No US budget deal without tax hikes
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WASHINGTON, Dec 2 AFP
December 03 2012, 02:52AM
Lead White House negotiator Timothy Geithner insisted Sunday there would be no deal to avert the "fiscal cliff" unless Republicans allowed tax rates on the wealthiest Americans to rise.
Talks to avoid the dreaded "fiscal cliff" are at a dangerous impasse after President Barack Obama's opening gambit in the high-stakes negotiations was shot down by leading Republicans on Thursday as "ridiculous."
Markets are jittery as, without a deal by the year-end, a poison pill of tax hikes and massive spending cuts, including slashes to the military, comes into effect with potentially catastrophic effects for the fragile US economy.
Budget negotiations go right to the heart of ideological differences between Democrats and Republicans on the size and scope of government, but the biggest sticking point has clearly been on tax rates for high-earners.
Obama campaigned on a platform of raising taxes on individuals who make more than $200,000 per year and on families that rake in more than $250,000, as a way of raising extra revenue to tame the deficit.
Republicans insist that raising taxes on the wealthy would be counter-productive, hurt small business owners, slow economic growth and dampen job creation.
"There's not going to be an agreement without rates going up. There's not," Geithner told CNN's State of the Union program, saying the ball was in the Republicans' court to propose a counter-offer to the Obama plan.
Republicans say they are ready to raise more revenue from wealthy Americans, but want to do so by closing tax loopholes and limiting deductions rather than by raising income tax rates.
"Increasing tax rates draws money away from our economy that needs to be invested in our economy to put the American people back to work," Republican House Speaker John Boehner said on Friday. "It's the wrong approach."
Geithner, the tough-talking treasury secretary chosen as Obama's pointman in the talks, took to the Sunday morning news shows to step up pressure on Republicans to propose a plan that embraces the spirit of compromise.
"What we did is put forward a very comprehensive, very carefully designed mix of savings and tax rates to help us put us back on a path to stabilising our debt, fixing our debt and living within our means," he said.
"We don't expect them to like all of those proposals. But all we can do is lay out what we believe in and then ask them to come back to us and tell us what they would prefer to do."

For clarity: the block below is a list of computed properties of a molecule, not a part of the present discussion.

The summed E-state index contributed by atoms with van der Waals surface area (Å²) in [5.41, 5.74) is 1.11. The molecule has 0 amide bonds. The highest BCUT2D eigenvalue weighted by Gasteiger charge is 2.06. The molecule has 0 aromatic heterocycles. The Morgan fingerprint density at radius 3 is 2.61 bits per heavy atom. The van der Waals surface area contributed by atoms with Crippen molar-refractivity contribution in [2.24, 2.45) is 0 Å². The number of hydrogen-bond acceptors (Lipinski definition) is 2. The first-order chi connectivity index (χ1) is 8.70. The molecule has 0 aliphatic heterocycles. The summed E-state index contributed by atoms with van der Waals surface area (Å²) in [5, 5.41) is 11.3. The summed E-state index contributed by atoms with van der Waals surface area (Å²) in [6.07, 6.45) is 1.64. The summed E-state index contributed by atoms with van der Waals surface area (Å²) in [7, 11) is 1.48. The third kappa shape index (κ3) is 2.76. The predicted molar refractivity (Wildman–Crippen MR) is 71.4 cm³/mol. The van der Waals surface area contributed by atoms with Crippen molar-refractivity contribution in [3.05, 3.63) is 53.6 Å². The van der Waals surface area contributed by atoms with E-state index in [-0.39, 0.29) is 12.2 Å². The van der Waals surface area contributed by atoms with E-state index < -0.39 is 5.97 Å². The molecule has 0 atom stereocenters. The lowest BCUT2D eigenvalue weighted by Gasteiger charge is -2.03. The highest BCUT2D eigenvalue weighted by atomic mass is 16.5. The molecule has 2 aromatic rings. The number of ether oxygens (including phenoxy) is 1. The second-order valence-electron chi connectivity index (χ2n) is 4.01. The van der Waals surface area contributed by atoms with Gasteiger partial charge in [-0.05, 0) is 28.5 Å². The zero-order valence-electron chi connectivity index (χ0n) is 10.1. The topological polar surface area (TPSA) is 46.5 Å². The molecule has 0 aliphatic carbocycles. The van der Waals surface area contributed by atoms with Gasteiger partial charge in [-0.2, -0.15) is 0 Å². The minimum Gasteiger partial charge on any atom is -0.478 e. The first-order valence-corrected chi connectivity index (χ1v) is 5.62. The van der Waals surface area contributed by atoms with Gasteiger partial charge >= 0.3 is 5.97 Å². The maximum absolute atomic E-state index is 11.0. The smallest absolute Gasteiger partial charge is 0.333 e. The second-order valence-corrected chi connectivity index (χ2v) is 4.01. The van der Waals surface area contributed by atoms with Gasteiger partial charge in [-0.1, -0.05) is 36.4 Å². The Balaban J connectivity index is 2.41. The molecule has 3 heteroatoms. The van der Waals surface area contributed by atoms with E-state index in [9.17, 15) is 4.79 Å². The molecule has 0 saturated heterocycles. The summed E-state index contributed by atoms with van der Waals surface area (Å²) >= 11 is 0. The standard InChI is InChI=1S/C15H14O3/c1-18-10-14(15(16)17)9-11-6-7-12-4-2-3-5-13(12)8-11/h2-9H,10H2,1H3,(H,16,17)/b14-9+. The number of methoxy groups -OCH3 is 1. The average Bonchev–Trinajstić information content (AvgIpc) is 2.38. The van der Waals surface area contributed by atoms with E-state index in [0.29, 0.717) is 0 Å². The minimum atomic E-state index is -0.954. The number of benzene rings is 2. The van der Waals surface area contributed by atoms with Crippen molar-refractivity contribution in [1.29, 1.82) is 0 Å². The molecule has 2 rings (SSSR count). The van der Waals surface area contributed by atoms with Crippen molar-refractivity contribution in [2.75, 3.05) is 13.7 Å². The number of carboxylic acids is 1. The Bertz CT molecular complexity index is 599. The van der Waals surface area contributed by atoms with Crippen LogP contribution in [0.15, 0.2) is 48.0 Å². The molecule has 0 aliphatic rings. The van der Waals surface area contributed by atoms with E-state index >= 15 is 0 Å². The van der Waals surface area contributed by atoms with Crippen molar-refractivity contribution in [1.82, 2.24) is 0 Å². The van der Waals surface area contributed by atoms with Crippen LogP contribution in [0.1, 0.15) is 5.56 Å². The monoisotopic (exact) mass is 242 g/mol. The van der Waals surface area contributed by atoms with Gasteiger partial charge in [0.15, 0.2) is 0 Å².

Geithner said the two sides were still "far apart," but expressed hope they were moving closer together.
Former Republican president George W Bush introduced across-the-board tax cuts that were framed as "temporary" measures back in 2001 and 2003.
The top income tax rate, which now stands at 35 percent, will automatically revert to 39.6 percent at the beginning of 2013 unless there is a new budget deal.
Obama is urging the Republicans to extend the Bush-era tax cuts for all but the top bracket, roughly 98 percent of Americans, and campaigned on this promise before winning re-election on November 6.
Republican soul-searching in the wake of Mitt Romney's decisive electoral defeat has seen several leading figures indicate a willingness to accept a deal that includes more revenue, but only by ending loopholes in the tax code and in return for cuts in funding to Democrats' beloved welfare programs.
"They're in a hard place. And they're having a tough time trying to figure out what they can do, what they can get support from their members for," Geithner said.
"If they are going to force higher rates on virtually all Americans because they're unwilling to let tax rates go up on 2 percent of Americans, then, I mean that's the choice they're going to have to make," said Geithner.
"But they'll own the responsibility for the damage."
The year-end deadline is the result of legislation passed when Republicans and Democrats failed to reach a previous long-term deficit and budget deal, and was meant to concentrate minds of lawmakers and spur compromise.
The parties are also feuding about where to cut expenditures, with some Republicans opposed to any trimming of the military budget and Democrats guarding social safety net entitlement programs.
By Andrew Gully